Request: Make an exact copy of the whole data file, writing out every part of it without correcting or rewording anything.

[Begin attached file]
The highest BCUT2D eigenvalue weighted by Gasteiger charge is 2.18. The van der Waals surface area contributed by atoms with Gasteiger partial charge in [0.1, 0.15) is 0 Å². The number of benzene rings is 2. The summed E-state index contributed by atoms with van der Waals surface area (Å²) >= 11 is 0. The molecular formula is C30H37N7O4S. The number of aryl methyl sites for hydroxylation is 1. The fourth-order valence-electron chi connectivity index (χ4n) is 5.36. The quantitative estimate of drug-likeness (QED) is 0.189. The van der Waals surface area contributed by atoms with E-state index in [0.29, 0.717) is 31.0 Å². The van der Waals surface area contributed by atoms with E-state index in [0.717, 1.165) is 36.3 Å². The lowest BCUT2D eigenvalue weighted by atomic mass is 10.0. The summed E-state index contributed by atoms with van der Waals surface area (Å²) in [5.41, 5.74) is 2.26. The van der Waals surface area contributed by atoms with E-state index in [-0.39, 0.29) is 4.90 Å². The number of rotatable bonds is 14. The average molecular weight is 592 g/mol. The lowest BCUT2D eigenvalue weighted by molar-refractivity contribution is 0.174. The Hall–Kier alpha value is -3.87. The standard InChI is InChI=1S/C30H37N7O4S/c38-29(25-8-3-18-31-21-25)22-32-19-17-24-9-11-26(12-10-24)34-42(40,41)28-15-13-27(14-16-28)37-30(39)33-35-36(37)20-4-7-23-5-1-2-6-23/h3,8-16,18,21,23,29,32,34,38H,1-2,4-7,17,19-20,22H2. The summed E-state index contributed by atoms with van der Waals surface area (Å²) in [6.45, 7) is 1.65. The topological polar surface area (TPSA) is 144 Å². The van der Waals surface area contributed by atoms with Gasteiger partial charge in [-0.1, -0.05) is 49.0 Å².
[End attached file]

The highest BCUT2D eigenvalue weighted by Gasteiger charge is 2.18. The van der Waals surface area contributed by atoms with Gasteiger partial charge in [0.1, 0.15) is 0 Å². The number of benzene rings is 2. The summed E-state index contributed by atoms with van der Waals surface area (Å²) >= 11 is 0. The molecular formula is C30H37N7O4S. The number of aryl methyl sites for hydroxylation is 1. The fourth-order valence-electron chi connectivity index (χ4n) is 5.36. The quantitative estimate of drug-likeness (QED) is 0.189. The van der Waals surface area contributed by atoms with E-state index in [0.29, 0.717) is 31.0 Å². The van der Waals surface area contributed by atoms with E-state index in [0.717, 1.165) is 36.3 Å². The lowest BCUT2D eigenvalue weighted by atomic mass is 10.0. The summed E-state index contributed by atoms with van der Waals surface area (Å²) in [5.41, 5.74) is 2.26. The van der Waals surface area contributed by atoms with E-state index in [-0.39, 0.29) is 4.90 Å². The number of rotatable bonds is 14. The average molecular weight is 592 g/mol. The lowest BCUT2D eigenvalue weighted by molar-refractivity contribution is 0.174. The Hall–Kier alpha value is -3.87. The standard InChI is InChI=1S/C30H37N7O4S/c38-29(25-8-3-18-31-21-25)22-32-19-17-24-9-11-26(12-10-24)34-42(40,41)28-15-13-27(14-16-28)37-30(39)33-35-36(37)20-4-7-23-5-1-2-6-23/h3,8-16,18,21,23,29,32,34,38H,1-2,4-7,17,19-20,22H2. The summed E-state index contributed by atoms with van der Waals surface area (Å²) in [6.45, 7) is 1.65. The topological polar surface area (TPSA) is 144 Å². The van der Waals surface area contributed by atoms with Gasteiger partial charge in [-0.1, -0.05) is 49.0 Å².